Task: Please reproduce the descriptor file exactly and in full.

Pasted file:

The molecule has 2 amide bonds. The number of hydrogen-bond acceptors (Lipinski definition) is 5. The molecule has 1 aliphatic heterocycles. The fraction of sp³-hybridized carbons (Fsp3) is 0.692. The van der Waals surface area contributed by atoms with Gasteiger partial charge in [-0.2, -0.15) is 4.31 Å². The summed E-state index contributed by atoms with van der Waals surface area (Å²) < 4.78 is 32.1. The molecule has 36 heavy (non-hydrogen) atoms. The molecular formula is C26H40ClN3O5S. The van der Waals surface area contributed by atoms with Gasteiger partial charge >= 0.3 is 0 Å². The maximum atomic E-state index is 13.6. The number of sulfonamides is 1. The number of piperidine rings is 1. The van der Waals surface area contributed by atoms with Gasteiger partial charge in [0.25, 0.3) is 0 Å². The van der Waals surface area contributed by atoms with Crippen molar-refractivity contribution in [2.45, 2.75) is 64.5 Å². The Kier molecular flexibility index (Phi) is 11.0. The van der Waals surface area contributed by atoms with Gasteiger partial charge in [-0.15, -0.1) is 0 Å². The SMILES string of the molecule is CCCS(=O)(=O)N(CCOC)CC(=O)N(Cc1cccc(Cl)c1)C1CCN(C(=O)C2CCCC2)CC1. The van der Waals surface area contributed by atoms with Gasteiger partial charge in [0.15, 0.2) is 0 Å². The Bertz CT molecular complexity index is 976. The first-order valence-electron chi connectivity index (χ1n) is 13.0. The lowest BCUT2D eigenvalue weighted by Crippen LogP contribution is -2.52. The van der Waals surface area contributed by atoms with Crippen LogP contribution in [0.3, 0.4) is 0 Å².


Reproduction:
The molecule has 2 amide bonds. The number of hydrogen-bond acceptors (Lipinski definition) is 5. The molecule has 1 aliphatic heterocycles. The fraction of sp³-hybridized carbons (Fsp3) is 0.692. The van der Waals surface area contributed by atoms with Gasteiger partial charge in [-0.2, -0.15) is 4.31 Å². The summed E-state index contributed by atoms with van der Waals surface area (Å²) < 4.78 is 32.1. The molecule has 36 heavy (non-hydrogen) atoms. The molecular formula is C26H40ClN3O5S. The van der Waals surface area contributed by atoms with Gasteiger partial charge >= 0.3 is 0 Å². The maximum atomic E-state index is 13.6. The number of sulfonamides is 1. The number of piperidine rings is 1. The van der Waals surface area contributed by atoms with Gasteiger partial charge in [0.25, 0.3) is 0 Å². The van der Waals surface area contributed by atoms with Crippen molar-refractivity contribution in [2.45, 2.75) is 64.5 Å². The Kier molecular flexibility index (Phi) is 11.0. The van der Waals surface area contributed by atoms with Gasteiger partial charge in [-0.15, -0.1) is 0 Å². The SMILES string of the molecule is CCCS(=O)(=O)N(CCOC)CC(=O)N(Cc1cccc(Cl)c1)C1CCN(C(=O)C2CCCC2)CC1. The van der Waals surface area contributed by atoms with Gasteiger partial charge in [0.15, 0.2) is 0 Å². The Bertz CT molecular complexity index is 976. The first-order valence-electron chi connectivity index (χ1n) is 13.0. The lowest BCUT2D eigenvalue weighted by Crippen LogP contribution is -2.52. The van der Waals surface area contributed by atoms with Crippen LogP contribution in [0.3, 0.4) is 0 Å².